What's Everyone Wining About?
If you drink wine, you have probably begun to notice the differences in closure methods that labels use. Screw caps, which were primarily associated with cheap vinos, have started to emerge in the market and become a sealing option for many high end wines. This emergence has sparked fire within the pro-cork community and has pushed this debate to greater depths.
Let's take a step back though, and explain how this debate began. In the 1980's Australian winemakers started to notice composition changes in their white wines and early reds. After meticulous investigation they determined that their wines had spoiled due to a process called cork taint. Due to this, many wines were completely destroyed which caused a major decline in the industry as a whole. By the early 2000's, Winemakers throughout Australia and New Zealand decided to make a call to action by eliminating corks completely and implementing screw caps as the primary sealing method. This decision ignited major controversy throughout the wine community and caused a major rift between cork advocates and screw cap advocates across the world.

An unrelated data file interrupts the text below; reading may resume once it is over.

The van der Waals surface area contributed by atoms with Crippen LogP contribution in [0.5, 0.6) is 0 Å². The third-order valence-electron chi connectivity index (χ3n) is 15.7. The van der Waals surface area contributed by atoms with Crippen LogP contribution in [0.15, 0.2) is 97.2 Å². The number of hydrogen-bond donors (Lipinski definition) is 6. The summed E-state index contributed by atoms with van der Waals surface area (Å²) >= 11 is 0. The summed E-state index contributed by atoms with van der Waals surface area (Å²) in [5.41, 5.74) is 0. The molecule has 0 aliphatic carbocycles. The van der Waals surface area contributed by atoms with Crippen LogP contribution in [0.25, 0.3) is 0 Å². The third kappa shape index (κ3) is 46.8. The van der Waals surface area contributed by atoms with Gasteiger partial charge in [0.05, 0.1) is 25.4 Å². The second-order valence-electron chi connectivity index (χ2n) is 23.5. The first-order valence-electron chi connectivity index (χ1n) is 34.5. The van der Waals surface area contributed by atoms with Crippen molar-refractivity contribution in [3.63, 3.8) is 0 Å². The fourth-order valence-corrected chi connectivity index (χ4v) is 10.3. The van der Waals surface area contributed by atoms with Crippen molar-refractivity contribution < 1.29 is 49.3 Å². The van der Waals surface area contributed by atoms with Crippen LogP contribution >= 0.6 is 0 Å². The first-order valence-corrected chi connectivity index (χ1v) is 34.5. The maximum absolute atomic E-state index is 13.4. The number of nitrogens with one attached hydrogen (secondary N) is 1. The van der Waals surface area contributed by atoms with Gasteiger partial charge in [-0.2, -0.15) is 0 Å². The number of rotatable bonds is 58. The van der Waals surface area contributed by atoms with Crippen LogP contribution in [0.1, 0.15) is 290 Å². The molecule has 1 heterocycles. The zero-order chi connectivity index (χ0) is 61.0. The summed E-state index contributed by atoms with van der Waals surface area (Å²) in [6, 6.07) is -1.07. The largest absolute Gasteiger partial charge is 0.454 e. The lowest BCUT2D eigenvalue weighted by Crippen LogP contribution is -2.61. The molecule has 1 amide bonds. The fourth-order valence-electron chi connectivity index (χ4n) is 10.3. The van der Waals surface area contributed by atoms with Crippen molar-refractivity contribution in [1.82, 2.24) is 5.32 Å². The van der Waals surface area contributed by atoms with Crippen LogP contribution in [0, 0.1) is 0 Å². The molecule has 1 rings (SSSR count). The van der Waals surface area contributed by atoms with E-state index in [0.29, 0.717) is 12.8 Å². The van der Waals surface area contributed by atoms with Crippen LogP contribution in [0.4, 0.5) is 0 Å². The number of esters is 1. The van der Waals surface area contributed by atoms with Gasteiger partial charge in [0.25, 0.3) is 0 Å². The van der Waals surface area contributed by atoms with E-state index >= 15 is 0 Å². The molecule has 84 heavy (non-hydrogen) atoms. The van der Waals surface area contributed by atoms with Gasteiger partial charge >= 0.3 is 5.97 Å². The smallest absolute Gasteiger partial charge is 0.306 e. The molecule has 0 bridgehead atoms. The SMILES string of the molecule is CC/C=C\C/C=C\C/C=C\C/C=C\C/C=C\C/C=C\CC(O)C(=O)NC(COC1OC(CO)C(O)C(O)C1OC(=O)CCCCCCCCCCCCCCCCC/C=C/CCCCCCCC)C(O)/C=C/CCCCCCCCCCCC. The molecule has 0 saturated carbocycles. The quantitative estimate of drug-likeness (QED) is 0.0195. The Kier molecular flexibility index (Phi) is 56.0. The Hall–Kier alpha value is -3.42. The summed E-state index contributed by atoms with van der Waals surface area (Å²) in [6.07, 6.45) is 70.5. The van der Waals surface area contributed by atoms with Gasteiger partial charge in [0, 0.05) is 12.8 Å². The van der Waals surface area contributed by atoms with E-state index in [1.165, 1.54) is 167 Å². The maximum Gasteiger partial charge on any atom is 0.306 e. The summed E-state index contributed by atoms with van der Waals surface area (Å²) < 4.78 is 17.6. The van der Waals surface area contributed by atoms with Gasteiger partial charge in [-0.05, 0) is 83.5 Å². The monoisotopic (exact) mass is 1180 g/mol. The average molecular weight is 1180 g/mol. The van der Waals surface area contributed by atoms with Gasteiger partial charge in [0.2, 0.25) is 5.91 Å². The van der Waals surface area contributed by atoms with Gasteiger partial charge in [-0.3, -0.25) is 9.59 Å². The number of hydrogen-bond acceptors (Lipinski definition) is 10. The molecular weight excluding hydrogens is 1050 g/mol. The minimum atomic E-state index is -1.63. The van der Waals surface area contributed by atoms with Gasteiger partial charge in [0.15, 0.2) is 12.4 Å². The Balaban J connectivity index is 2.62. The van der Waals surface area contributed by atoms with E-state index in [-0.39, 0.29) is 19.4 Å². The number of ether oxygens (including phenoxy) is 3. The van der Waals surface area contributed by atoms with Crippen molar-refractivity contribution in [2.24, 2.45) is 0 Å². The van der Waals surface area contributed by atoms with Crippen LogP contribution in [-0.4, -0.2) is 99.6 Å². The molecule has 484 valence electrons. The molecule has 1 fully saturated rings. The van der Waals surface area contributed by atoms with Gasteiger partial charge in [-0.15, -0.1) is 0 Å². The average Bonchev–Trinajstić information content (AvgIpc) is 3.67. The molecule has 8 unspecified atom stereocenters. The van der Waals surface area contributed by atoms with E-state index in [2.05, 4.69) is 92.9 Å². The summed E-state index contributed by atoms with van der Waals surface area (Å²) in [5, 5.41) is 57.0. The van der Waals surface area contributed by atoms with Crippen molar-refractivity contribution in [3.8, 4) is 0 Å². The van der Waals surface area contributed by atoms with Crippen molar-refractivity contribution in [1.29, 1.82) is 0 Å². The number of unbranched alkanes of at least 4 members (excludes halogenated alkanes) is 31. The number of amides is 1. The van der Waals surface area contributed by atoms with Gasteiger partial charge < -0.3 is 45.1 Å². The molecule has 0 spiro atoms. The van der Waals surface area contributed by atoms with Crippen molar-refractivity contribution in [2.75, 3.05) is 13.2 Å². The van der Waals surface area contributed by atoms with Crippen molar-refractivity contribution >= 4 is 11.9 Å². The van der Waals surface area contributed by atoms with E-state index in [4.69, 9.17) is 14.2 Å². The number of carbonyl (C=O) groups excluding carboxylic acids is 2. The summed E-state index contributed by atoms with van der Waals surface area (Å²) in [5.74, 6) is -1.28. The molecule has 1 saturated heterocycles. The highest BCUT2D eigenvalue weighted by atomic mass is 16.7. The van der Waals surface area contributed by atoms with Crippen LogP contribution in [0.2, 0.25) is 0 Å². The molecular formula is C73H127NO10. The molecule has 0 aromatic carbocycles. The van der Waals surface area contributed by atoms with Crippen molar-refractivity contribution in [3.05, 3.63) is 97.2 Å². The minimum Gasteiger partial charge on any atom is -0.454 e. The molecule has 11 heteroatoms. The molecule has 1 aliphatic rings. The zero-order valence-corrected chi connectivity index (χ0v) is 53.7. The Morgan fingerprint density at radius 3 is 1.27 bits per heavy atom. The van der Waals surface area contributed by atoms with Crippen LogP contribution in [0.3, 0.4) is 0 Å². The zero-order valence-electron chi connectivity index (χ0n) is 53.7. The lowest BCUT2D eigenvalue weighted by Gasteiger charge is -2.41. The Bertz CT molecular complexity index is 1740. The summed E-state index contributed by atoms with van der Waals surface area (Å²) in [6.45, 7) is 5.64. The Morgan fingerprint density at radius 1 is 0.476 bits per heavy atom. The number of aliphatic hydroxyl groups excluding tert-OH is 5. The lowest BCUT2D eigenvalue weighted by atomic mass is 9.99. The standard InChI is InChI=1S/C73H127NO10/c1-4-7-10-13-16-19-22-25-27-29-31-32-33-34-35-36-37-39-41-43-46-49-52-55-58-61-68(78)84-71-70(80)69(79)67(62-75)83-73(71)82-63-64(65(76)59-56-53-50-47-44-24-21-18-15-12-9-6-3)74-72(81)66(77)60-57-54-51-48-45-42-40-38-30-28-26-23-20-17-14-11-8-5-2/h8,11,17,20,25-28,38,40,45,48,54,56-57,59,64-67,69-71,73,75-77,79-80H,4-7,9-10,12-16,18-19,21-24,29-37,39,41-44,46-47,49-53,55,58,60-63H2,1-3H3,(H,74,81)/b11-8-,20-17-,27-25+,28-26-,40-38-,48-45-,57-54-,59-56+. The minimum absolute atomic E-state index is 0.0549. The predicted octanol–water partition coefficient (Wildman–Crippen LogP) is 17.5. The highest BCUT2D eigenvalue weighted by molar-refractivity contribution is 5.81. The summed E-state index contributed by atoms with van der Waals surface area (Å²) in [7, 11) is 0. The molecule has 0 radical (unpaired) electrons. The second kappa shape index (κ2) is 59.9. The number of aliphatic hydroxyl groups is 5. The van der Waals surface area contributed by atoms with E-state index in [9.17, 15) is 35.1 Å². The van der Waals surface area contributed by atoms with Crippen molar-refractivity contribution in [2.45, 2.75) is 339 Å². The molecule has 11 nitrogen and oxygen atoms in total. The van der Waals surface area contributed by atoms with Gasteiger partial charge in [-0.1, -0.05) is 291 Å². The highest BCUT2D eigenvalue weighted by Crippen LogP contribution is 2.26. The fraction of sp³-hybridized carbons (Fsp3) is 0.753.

In Cork We Trust
There is something very elegant and romantic about opening up a bottle of wine. The continued twisting and turning with the final sound of a pop brings an emotion like no other. This is an emotion that only cork brings, not screw caps. Keith Saarloos of Saarloos Sons winery believes that the whole concept and image of wine relates to the feeling and experience cork brings you. As said, no one gets laid opening a bottle of wine the same way as opening a bottle of Aquafina.